I recently wrote about an event called Occupy the DOE, where many of the speakers espoused radical views on education and society. While I disagreed with the extreme left-wing views of many of the speakers, I didn’t disagree with everything said during the 4-day event. In fact, several times I had to remind myself that I wasn’t listening to a Tea Party event or homeschool conference as speaker after speaker railed against high-stakes testing and the Common Core.
Parents and activists from across the political spectrum object to excessive testing and the implementation of Common Core in their states; there is much common ground to be found. But it’s important to dig beneath the surface and consider exactly what you’re signing up for when you join a movement to eliminate high-stakes testing or block the Common Core. Some groups have more than just the best interest of your child as their top priority and you may inadvertently be drafted into the public school monopoly-protection movement.
A group called “United Opt Out” organized the Occupy the DOE event in front of the Department of Education in April. Their mission statement claims that they are “dedicated to the elimination of high stakes testing in public education,” saying that high stakes testing is
destructive to ALL children, educators, communities, the quality of instruction in classrooms, equity in schooling, and the democratic principles which underlie the purposes of public education.
There is a lot to unpack in that statement, but hyperbole aside, many parents whose children attend public school do have legitimate complaints about high-stakes testing and its negative influence on education. In fact, the testing culture is sometimes cited as a reason parents remove their children from public schools for homeschooling or private schools. As states march forward with the implementation of the Common Core standards, teachers, parents and even many unions fear that schools will double-down on the worst aspects of the testing culture and lose even more local control, so in many aspects, parents and activists on both side of the political spectrum can find areas of agreement.
Timothy Slekar, a former teacher, is now an associate professor of teacher education at Penn State Altoona. At the Occupy the DOE rally he described a parent-teacher conference where he and his wife were told that their son had failed a writing test because of a technicality. They felt that the formulaic requirements of the writing test were stifling their son’s creativity and they decided then to opt out of all future high-stakes testing for their son. “This disastrous system was forcing his teachers to comply with the powers that be.” He said,
The [tests] were forcing Luke to parrot sentences in a pre-ordained structure so that a low-paid temp worker would be able to score it. … Our son was not going to take part in a system that forced the teachers to comply with educational mandates constructed by politicians. … We were opting out.
Slekar now works with United Opt Out to advocate for reform: “This means advocating for the ultimate freedoms; the freedom to think, the freedom to imagine, the freedom to create, and the freedom to dream.”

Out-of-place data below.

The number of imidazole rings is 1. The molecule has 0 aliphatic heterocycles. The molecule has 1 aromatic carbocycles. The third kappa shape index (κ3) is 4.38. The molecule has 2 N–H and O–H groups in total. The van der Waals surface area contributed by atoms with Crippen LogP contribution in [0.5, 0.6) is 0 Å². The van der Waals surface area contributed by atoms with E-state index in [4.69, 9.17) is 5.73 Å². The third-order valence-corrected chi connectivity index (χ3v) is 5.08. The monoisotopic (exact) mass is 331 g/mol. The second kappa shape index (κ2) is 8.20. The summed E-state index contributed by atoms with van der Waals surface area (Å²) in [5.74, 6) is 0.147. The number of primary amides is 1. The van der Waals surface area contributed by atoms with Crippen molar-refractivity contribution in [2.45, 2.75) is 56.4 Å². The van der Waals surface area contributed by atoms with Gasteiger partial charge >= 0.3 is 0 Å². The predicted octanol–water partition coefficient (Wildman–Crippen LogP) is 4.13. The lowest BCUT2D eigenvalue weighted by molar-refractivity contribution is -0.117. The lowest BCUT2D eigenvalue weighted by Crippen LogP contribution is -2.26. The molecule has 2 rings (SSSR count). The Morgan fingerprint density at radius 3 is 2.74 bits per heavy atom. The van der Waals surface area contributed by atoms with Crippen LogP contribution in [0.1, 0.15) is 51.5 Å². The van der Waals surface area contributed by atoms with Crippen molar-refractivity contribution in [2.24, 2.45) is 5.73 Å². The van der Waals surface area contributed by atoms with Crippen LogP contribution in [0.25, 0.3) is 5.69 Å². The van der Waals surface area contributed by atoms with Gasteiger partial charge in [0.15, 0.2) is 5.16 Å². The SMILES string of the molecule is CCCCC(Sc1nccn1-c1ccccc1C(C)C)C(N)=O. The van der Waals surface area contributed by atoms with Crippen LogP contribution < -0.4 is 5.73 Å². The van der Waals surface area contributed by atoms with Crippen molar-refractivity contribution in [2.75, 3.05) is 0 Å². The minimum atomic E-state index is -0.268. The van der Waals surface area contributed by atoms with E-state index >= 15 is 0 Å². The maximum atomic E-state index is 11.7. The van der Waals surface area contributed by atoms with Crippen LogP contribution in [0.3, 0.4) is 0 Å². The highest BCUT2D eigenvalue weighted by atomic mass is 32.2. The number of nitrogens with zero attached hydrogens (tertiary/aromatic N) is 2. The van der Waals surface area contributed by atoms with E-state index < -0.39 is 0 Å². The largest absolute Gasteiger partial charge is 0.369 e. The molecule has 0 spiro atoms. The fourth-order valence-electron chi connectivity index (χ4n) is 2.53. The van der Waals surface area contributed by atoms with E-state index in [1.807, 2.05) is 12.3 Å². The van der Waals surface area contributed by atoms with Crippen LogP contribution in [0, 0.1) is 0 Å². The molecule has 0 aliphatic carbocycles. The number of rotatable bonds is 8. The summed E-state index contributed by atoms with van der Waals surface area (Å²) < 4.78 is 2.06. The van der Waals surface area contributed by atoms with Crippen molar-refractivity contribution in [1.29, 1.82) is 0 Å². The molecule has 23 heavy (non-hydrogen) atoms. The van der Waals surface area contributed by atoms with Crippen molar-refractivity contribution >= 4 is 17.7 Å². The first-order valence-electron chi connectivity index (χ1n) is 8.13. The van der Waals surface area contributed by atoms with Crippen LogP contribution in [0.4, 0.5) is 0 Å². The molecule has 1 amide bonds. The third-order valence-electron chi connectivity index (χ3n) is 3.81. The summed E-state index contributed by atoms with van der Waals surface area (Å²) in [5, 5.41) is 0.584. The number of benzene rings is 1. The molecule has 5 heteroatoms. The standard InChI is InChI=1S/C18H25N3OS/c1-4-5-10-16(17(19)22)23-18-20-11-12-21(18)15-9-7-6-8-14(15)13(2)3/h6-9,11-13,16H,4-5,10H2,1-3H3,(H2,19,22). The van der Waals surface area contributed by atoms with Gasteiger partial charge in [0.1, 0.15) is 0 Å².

As an advocate for homeschooling, school choice, and liberty, I could not have said it better myself.
Gerald J. Conti, a social studies teacher at Westhill High School in Syracuse, N.Y., recently made news when his resignation letter was published in the Washington Post. He wrote that his profession no longer exists and lamenting the loss of freedom he and his fellow teachers have experienced in recent years:
I have truly attempted to live John Dewey’s famous quotation (now likely cliché with me, I’ve used it so very often) that “Education is not preparation for life, education is life itself.”…I now find that this approach to my profession is not only devalued, but denigrated and perhaps, in some quarters despised. STEM rules the day and “data driven” education seeks only conformity, standardization, testing and a zombie-like adherence to the shallow and generic Common Core, along with a lockstep of oversimplified so-called Essential Learnings. … This approach not only strangles creativity, it smothers the development of critical thinking in our students and assumes a one-size-fits-all mentality more appropriate to the assembly line than to the classroom.
I think we would probably all agree that we don’t want “zombie-like adherence” to anything and we certainly don’t want our children to settle for a “shallow and generic” curriculum.
Most parents whose kids have taken one form or another of the state-mandated achievement tests know this testing drill. No Child Left Behind promised to improve the quality of education in the country, in part by requiring states to impose tests proving that students achieved federal benchmarks. A few years ago I wrote a piece about how low the standards really are on these tests. For example, the Ohio “Graduation” Test is really a 10th grade proficiency test and students need to answer fewer than half of the questions correctly to pass the test. Schools across the state proudly display “EXCELLENT” banners bragging that their graduates passed a 10th grade proficiency test. Everyone just averts their eyes when 39% of Ohio graduates sign up for remedial classes their first year of college.
So at a basic level, parents and educators are on the same page in their desire to reform the current way we do testing and mandate curriculum in our schools. Unfortunately, the Common Core train is rolling across the country, promising more of the same high-stakes testing.